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Today in Denmark: A roundup of the news on Friday

Elizabeth Anne Brown
Elizabeth Anne Brown - [email protected]
Today in Denmark: A roundup of the news on Friday
Public health officials urge Danes to stay up to date on Covid and flu vaccines as deaths spike this winter. Photo: Philip Davali/Ritzau Scanpix

Total deaths in Denmark up 'significantly' due to Covid and flu, employers' case against shortened master's degrees, and stop-and-search in Copenhagen are among the top news stories in Denmark on Friday.


Deaths up 'significantly' in Denmark due to 'triple epidemic' 

Significantly more people in Denmark have died in recent weeks than were expected, according to the most recent report from the State Serum Institute, Denmark's infectious disease agency. Officials at the SSI say this winter's triple epidemic — widespread infections with Covid, influenza, and RSV — are likely to blame, having hit elderly populations particularly hard. 


While final tallies are still being calculated, the SSI believes about 30 percent more people died than were expected to the week of December 12th, based on a graph published by the agency. In the final week of the year, about 1,400 people died in Denmark — that represents "really high" excess mortality, according to SSI director Henrik Ullum. 

The SSI anticipates that flu infections will continue to rise over the next several weeks. "This can mean that excess mortality may drag on, " Ullum told broadcaster DR. "We must anticipate that we will see significant continued illness in Danish society over the winter and also excess mortality." 

However, Ullum doesn't foresee restrictions like masking or work-from-home returning to Denmark. "The burden on our healthcare system is much less," he said to DR. "That's why no experts — including myself — see restrictions coming into question at all." 

Instead, Ullum urges vaccination against both flu and Covid and emphasises the importance of staying home if you feel sick.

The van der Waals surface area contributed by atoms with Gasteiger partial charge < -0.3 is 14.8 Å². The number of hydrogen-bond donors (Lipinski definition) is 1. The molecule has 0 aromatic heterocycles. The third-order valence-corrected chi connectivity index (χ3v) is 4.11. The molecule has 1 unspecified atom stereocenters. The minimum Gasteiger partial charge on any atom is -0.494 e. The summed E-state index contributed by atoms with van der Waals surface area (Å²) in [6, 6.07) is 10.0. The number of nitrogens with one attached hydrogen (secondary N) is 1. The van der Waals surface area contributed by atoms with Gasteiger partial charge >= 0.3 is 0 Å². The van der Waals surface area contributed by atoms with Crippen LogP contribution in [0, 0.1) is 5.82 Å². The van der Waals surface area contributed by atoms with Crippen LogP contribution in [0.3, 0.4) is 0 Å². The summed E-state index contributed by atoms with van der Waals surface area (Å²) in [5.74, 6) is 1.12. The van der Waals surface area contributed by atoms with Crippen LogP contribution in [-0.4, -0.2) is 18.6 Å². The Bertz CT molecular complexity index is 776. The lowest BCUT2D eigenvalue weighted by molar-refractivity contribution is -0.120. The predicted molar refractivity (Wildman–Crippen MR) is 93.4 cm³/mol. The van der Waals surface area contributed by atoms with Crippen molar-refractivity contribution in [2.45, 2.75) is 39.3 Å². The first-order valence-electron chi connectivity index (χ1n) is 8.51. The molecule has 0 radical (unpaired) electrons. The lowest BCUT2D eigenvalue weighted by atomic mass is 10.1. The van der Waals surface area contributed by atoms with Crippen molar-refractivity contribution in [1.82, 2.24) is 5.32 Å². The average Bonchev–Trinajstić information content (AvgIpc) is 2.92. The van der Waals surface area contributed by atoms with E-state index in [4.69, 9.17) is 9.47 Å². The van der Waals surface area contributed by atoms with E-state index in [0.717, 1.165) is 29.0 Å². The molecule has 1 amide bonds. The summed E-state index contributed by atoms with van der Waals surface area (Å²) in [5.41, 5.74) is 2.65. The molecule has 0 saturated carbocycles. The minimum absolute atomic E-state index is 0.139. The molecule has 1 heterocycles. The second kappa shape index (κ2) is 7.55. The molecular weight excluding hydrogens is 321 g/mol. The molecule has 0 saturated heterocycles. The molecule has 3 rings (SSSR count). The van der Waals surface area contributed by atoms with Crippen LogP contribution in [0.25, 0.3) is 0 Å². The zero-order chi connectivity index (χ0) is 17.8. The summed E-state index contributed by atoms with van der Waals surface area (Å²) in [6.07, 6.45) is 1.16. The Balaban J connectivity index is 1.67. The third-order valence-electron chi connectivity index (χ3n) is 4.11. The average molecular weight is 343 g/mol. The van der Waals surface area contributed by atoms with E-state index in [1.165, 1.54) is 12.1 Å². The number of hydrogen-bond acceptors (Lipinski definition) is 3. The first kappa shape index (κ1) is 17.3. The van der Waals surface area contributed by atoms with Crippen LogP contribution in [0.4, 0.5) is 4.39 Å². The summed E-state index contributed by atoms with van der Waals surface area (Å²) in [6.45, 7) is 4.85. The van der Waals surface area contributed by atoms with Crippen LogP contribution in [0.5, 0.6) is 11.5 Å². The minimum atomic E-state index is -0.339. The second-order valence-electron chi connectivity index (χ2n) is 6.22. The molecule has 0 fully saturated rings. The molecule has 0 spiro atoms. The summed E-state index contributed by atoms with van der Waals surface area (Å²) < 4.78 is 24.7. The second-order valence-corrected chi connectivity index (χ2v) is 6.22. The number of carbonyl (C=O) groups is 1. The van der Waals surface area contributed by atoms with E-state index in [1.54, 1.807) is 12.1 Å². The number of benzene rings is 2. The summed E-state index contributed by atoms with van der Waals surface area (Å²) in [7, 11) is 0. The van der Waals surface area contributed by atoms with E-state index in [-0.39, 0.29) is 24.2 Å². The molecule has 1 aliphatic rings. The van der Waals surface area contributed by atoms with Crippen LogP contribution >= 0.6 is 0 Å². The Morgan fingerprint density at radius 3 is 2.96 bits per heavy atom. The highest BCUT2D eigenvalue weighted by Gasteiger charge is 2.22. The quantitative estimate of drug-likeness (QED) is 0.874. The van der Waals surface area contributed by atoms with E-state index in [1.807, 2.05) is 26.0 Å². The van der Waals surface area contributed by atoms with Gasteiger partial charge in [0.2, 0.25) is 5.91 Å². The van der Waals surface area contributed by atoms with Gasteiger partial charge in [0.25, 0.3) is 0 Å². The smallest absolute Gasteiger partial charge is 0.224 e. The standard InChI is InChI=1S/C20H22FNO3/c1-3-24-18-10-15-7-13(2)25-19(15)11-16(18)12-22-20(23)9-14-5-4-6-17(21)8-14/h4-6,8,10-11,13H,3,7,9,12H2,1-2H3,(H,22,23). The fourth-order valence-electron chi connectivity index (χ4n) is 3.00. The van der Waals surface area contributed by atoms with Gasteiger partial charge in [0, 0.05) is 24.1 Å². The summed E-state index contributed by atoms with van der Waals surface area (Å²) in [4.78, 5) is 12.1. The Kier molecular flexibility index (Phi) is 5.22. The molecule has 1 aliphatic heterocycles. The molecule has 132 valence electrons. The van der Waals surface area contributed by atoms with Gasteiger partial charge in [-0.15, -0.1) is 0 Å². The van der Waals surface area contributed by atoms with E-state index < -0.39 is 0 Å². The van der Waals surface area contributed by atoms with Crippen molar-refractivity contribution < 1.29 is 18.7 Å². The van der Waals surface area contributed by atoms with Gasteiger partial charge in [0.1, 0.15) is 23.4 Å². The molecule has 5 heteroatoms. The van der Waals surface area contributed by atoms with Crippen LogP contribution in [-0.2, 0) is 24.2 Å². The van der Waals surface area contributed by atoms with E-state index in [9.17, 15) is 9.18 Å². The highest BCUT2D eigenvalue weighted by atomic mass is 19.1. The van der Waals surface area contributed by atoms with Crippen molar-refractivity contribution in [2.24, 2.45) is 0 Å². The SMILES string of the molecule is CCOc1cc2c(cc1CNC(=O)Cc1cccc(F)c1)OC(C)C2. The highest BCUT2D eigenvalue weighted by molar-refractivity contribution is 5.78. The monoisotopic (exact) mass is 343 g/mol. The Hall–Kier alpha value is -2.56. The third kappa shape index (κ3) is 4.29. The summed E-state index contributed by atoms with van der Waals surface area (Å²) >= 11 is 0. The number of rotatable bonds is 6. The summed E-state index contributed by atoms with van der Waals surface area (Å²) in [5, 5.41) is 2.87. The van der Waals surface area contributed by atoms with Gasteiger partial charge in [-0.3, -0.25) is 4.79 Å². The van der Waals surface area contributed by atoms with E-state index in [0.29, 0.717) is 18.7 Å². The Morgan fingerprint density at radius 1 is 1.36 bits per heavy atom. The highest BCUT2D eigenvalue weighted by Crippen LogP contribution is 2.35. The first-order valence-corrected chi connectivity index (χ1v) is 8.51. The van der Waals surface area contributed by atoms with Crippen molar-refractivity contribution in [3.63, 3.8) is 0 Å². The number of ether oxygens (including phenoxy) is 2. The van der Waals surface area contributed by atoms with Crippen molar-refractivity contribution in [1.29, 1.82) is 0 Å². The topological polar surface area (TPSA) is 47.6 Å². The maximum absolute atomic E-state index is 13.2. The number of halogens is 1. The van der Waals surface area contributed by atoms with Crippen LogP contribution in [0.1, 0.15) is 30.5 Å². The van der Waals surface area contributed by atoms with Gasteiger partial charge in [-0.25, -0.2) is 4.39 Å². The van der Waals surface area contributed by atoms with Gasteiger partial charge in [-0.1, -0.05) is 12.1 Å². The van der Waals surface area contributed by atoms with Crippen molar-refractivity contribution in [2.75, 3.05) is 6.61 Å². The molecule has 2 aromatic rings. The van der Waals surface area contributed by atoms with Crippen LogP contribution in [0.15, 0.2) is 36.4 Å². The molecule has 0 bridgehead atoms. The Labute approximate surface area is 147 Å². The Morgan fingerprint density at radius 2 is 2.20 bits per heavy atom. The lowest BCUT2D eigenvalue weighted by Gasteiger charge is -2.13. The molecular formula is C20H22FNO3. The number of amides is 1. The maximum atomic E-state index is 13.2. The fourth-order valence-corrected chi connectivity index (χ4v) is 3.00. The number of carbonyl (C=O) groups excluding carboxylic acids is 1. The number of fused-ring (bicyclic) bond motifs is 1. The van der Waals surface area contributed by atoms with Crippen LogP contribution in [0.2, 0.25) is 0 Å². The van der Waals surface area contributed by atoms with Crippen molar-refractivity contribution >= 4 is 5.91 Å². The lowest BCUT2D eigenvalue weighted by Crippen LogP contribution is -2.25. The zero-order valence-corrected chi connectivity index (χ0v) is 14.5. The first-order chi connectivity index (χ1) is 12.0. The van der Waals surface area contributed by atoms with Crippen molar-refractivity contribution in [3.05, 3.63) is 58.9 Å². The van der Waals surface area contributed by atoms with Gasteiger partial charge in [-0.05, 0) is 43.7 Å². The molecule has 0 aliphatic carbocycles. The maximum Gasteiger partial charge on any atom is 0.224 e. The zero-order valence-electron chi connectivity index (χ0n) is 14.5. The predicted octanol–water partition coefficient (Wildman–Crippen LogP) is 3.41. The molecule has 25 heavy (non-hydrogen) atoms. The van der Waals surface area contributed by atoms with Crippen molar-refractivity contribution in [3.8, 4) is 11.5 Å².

READ MORE: Can you get a Covid booster in Denmark if you aren't in a risk group? 

Survey: most employers oppose Denmark's plan to shorten master's programmes 

The Danish government's plan to cut many master's degree programmes from two years to one isn't popular among most employers in Denmark, according to survey data from the Danish Association of Lawyers and Economists (Djøf). 

Of the more than 1,600 public and private employers surveyed, 77 percent said shortening master's programmes would be "a step backwards," newswire Ritzau reports. Meanwhile, 72 percent of employers said they'd prefer to employ a graduate with a longer degree over a candidate with a shorter one. Two out of three respondents went so far as to say that graduates with shorter degrees should command lower salaries. 

READ ALSO: KEY POINTS: What are the main policies of the new Danish government?

Stabbings: Police extend Copenhagen stop-and-search for two more weeks 

January 2nd saw two more stabbings in Nørrebro, despite elevated police presence and a special stop-and-search policy implemented in the wake of five earlier stabbings in Nørrebro and Nordvest during the Christmas holidays, according to Ritzau. 

Copenhagen law enforcement has announced it will continue the stop and search zones (also called "visitation zones") for the next two weeks. Since the searches began December 29th, police say 120 people have been searched, turning up 13 stabbing weapons and leading to five charges. 

Police believe several of the stabbings are between young men "associated with criminal circles," Ritzau reports. 

READ ALSO: Copenhagen police implement stop and search zones in wake of stabbings 


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